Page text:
We all know it: microfiber is another long-term problem like microplastic. And so far, we’ve only tried to prevent and reduce it even though microfiber shedding happens at a faster rate. While it’s a good thing to decrease the issue, it’d also help if we could do something else, wouldn’t it?
Well, that’s what Xeros Technology thought. The clean tech company has funded research that investigates how to upcycle the microfibers captured from laundry machines into a useful material.
The said research has developed a method that produces clean hydrogen and solid carbon nanomaterials that are applicable for different purposes, like an environmental packaging solution, batteries, solar cells and medical devices.
Potential replacement for plastic?
Lead researcher Melis S. Duyar said, “I noticed there wasn’t a clear technological solution to make them harmless to the environment.
“As a chemical and environmental engineer working to devise solutions to reach a circular economy, I was motivated to research whether we could use any of the tools at our disposal to utilize this emerging microfibre waste stream as a valuable feedstock in chemical reactions.”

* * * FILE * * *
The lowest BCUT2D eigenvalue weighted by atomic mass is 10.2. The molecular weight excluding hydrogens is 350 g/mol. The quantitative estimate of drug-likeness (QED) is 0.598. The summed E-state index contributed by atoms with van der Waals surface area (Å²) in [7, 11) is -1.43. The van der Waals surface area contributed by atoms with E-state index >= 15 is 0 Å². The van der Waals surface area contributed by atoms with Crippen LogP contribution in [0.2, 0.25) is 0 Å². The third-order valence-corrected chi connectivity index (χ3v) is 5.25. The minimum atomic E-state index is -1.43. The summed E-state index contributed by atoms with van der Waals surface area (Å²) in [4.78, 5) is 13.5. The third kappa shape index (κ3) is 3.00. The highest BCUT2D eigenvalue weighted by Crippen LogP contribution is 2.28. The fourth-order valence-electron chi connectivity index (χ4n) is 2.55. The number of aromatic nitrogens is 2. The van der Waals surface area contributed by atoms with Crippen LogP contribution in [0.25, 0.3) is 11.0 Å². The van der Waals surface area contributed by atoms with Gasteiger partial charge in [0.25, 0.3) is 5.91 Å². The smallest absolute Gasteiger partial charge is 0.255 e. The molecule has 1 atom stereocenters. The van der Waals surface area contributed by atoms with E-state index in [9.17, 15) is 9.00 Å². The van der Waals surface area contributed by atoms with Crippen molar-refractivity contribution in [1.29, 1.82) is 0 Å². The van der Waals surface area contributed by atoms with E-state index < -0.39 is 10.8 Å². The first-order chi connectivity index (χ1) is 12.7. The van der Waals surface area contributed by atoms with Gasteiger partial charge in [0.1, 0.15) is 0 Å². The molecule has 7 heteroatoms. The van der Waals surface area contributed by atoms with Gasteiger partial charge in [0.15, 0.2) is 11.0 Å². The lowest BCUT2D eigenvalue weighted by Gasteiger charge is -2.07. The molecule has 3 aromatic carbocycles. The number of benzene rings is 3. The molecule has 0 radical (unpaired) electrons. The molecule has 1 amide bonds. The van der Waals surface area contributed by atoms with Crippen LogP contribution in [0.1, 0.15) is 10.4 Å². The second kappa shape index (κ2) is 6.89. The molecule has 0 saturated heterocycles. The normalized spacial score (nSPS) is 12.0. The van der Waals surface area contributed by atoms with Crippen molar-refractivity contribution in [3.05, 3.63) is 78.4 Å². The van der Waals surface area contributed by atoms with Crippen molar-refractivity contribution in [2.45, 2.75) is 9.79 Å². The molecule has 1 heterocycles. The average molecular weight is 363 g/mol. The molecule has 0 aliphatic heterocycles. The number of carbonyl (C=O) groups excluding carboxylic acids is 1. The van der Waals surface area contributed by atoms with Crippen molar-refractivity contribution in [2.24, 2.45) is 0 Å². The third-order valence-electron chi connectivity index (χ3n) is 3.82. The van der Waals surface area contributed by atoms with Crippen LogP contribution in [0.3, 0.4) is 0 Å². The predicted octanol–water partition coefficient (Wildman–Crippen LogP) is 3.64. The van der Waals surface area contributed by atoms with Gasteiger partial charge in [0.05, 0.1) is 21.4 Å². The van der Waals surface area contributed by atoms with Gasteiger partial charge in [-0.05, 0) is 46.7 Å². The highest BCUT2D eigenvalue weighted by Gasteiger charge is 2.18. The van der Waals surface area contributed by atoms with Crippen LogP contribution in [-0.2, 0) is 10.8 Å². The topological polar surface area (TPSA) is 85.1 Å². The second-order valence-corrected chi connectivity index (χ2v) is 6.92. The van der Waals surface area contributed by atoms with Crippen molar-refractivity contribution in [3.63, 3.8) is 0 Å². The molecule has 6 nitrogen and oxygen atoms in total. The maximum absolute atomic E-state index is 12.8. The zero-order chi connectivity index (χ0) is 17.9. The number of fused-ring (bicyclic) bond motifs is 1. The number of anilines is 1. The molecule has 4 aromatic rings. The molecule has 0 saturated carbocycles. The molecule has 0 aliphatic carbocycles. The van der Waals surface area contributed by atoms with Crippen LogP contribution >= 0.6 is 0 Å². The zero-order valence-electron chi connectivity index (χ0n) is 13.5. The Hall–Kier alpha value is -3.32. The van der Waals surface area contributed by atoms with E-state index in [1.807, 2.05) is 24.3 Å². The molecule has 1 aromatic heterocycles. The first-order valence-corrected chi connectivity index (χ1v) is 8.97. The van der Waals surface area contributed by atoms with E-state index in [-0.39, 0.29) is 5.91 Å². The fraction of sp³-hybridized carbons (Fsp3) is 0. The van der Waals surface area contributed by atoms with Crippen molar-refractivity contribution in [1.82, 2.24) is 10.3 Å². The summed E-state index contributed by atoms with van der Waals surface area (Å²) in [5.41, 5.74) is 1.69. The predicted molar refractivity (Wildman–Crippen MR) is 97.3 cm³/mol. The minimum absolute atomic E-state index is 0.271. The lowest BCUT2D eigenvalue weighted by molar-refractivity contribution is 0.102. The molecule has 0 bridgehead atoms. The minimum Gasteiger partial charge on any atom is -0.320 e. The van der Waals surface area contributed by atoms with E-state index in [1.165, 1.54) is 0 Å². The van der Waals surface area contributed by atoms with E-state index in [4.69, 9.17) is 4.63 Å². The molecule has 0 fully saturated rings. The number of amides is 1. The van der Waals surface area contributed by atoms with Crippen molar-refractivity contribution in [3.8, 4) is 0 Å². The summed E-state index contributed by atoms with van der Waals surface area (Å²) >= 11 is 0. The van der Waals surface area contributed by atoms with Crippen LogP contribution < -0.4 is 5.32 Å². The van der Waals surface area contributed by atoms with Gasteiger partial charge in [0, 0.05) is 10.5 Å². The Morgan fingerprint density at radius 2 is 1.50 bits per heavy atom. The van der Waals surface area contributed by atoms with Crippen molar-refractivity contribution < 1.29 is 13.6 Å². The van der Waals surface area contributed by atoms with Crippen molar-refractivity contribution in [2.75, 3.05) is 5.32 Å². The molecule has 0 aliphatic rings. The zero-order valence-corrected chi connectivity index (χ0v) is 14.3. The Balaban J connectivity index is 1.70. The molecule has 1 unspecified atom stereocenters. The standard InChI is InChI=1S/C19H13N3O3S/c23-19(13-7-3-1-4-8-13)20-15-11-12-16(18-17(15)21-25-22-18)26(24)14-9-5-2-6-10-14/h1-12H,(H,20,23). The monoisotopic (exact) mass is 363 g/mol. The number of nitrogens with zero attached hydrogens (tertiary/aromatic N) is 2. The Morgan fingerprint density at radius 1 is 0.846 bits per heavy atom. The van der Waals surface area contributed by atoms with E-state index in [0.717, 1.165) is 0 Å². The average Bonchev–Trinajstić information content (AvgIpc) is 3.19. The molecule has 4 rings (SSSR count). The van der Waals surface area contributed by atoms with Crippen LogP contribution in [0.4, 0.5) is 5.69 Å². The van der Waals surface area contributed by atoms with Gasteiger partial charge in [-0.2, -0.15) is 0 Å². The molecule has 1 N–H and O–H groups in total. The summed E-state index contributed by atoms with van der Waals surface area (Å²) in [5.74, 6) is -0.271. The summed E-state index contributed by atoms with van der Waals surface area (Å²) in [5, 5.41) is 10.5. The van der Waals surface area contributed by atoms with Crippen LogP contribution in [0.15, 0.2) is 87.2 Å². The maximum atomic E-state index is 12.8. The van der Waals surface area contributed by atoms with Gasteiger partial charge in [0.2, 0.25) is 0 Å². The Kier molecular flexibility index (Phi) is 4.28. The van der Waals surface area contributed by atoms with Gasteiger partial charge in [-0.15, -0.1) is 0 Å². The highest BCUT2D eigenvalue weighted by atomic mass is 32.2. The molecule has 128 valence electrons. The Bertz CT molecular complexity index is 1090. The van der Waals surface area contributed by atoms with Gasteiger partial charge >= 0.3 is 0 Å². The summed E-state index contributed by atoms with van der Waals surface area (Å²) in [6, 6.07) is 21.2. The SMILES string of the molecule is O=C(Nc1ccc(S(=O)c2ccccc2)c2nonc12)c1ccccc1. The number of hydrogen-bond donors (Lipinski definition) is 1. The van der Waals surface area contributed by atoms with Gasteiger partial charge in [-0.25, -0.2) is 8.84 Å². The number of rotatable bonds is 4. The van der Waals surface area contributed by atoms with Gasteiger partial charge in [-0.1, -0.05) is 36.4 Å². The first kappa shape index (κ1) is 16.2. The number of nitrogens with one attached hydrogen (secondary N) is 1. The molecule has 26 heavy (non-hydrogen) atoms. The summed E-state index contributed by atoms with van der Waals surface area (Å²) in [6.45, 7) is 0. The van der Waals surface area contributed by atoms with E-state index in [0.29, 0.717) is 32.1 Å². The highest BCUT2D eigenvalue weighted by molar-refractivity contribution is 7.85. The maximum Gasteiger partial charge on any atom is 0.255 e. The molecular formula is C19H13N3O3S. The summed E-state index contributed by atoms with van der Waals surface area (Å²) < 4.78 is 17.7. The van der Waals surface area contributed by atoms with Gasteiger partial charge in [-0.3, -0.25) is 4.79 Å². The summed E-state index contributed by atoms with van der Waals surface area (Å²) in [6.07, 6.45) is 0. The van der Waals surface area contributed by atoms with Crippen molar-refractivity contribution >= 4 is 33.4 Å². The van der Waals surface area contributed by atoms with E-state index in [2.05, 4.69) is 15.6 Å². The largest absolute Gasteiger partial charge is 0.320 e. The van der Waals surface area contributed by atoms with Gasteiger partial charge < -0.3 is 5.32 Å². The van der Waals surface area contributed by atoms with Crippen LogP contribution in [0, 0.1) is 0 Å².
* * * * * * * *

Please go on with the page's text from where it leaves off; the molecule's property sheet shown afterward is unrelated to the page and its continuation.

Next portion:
Duyar, who is also a senior lecturer of chemical and process engineering at the University of Surrey, also stated that the team were also in the process of developing solutions to repurpose microplastics without further damaging the environment.
Meaning, the process won’t release fossil carbon into the atmosphere in the form of greenhouse gas emissions.
“Plastics are one of the problems associated with our dependency on fossil fuels, so any solution we develop to address plastics pollution must also fit within our strategy for reaching a net zero emission economy,” Duyar said.
So, the team applied a similar process to the microfibers, since the result of the upcycling would be a carbon material that can develop alternatives to plastics.
Should Xeros’ research be successful, all that microfiber accumulated in filters won’t be burned or tossed in landfills. Instead, it could provide an environmentally sustainable plastic substitute while also reducing microfiber pollution.
Estimate of how much microfiber we produce
Being smaller than 5mm (about 0.2 in), there’s no way of seeing these tiny threads. Different from looking at landfills or bigger waste, it’s hard to know just how much humans shed microfiber in each wash.
Researchers at Leeds’ School of Design created a model to measure it. They found that annually, the UK releases approximately between 6,860 and 17,847 tons. Think about 600 to 1,500 double-decker buses as the equivalent of those numbers.